In the 1970s, the University of Kansas launched an investigation on their recently developed Integrated Humanities Program.
The administration at the secular university had concerns that the three Catholic professors — Dr. Dennis Quinn, Dr. John Senior and Dr. Frank Nelick — were proselytizing after several students (in some accounts, over 100 in the program’s nine-year lifespan) in the class converted to Catholicism. However, the committee conducting the investigation found no evidence for religious indoctrination within the class.
The main focus of this controversial class? The Great Books.
The professors wanted to instill within their students a sense of wonder and an appreciation of beautiful works of art, particularly of the written word, and in the process brought them to Christ.
This experience of wonder cultivating a deep sense of faith and longing for something more is not unique to this program. It is through literature — good stories that have withstood the test of time — that we can come to know and love the one who is Goodness, Truth and Beauty himself.
Reflecting the Incarnation
Humans are hard-wired for story. For as long as man has walked this earth, we have used stories to help us make sense of the world and understand our place in it.
More importantly, authentic human connection subsists on the sharing of stories. We laugh aloud as someone shares a hilarious moment from vacation. With a tale of heartbreak, we can join someone in the midst of their grief. We even use stories to remember the life of someone who has passed on because stories hold within them some of the essence of the person they are about.
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Another way of putting it is that stories are shadows of the people and events within them. Because of this, reading beautiful stories allows us to, in some way, encounter God. Anything beautiful contains a shadow of Beauty himself, and so literature gives us a small but very real taste of our eternal destiny — to be united with that beauty forever.
This reflects the truth of the Incarnation. In the Incarnation, divinity takes on human flesh so we can meet him face to face. In literature, beauty takes on human flesh — through characters and narrative — so we can meet the one who is Beauty.
The human face of Christ
This Incarnational aspect of literature allows us as readers to encounter the human face of Christ. Good literature transcends time and remains relevant to us even today because it contains truths that speak to our human experience. We can relate to the characters and emotions in classic stories, even though the circumstances surrounding our lives look completely different.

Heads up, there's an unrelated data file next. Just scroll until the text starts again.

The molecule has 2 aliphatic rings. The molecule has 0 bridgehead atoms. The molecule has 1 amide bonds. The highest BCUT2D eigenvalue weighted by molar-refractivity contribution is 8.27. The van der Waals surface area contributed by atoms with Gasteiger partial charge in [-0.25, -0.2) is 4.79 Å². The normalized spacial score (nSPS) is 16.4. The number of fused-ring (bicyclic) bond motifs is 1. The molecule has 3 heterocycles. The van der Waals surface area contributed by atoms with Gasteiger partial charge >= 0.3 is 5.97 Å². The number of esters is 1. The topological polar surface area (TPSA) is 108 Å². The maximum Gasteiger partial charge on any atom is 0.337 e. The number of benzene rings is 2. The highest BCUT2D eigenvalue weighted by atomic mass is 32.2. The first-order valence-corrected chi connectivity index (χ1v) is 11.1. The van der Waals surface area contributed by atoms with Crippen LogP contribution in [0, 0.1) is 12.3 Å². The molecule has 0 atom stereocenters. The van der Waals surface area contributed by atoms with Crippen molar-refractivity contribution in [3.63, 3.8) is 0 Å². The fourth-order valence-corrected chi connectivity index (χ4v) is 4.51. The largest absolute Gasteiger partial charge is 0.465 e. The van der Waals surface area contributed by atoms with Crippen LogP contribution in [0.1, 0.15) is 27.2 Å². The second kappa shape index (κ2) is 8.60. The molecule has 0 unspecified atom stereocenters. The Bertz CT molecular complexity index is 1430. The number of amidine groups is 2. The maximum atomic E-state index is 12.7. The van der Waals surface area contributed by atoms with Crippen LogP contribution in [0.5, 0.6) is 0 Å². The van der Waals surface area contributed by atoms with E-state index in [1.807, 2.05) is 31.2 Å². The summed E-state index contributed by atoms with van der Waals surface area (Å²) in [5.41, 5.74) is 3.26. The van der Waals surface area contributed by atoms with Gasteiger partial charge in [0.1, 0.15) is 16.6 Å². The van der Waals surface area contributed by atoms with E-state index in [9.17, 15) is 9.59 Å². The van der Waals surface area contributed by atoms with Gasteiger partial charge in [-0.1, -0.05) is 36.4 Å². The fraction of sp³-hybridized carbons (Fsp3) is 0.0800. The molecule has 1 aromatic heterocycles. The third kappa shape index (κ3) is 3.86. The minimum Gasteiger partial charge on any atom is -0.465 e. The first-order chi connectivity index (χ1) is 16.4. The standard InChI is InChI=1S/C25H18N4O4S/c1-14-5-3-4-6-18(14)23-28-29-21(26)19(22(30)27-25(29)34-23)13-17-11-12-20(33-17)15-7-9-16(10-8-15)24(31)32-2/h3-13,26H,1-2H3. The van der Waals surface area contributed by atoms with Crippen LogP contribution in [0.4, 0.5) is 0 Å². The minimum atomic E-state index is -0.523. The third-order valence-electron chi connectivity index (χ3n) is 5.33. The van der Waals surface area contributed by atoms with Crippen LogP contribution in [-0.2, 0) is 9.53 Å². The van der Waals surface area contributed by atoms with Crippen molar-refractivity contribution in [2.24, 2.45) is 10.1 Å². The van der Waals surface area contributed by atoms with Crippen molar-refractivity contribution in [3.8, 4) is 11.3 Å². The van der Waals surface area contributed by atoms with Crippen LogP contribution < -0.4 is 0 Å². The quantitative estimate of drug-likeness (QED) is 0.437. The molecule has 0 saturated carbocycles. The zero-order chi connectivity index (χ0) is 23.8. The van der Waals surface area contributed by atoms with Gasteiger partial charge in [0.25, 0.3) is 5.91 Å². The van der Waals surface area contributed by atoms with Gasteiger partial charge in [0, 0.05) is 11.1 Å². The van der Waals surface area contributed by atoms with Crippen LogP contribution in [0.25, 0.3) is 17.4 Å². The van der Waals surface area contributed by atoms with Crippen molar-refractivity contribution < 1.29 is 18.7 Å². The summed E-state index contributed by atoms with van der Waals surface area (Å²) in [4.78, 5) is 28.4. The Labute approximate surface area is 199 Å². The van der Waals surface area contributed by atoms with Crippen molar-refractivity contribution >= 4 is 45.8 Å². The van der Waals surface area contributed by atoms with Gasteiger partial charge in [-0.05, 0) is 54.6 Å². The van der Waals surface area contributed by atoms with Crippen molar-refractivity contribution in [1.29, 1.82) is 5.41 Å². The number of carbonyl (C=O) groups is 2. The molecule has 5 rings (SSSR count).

Although our comfortable 21st century lives look nothing like the challenges faced by vagrant Dust Bowl workers, we can empathize with the Joads in Steinbeck’s “The Grapes of Wrath.”
Not only does reading give you an intimate look into the lives of another, it gives you a more objective perspective on the human condition. Literature brings you face to face with the brokenness of humanity and, ultimately, your need for a savior.
Leading with beauty
Author Andrew Peterson said: “If you want [someone] to know the truth, tell him the truth. If you want [someone] to love the truth, tell him a story.” Our deepest desire is to not merely know God and follow his commandments but to love him. And you can only come to love something you’ve encountered.
Literature invites us to an encounter with God that leads, first and foremost, to an encounter with his beauty. It helps us make sense of truth and desire the good. But more importantly, beauty brings us to love the true and the good. Beauty lifts our eyes heavenward and invites us to adopt a posture of wonder at the mysterious.
Good literature draws us out of ourselves and stirs in our hearts not merely an understanding of our need for God, but rather a deep insatiable longing for him.
Looking for a book in which you can encounter God’s beauty and goodness? Give one of these titles a read.
- “The Brothers Karamazov” by Fyodor Dostoyevsky
- “East of Eden” by John Steinbeck
- “Brideshead Revisited” by Evelyn Waugh
- “The Power and the Glory” by Graham Greene
- “Frankenstein” by Mary Shelley
- “Till We Have Faces” by C.S Lewis
- “Kristin Lavransdatter” by Sigrid Undset
- “Death Comes for the Archbishop” by Willa Cather
- “The Complete Stories” of Flannery O’Connor
- “The Divine Comedy” by Dante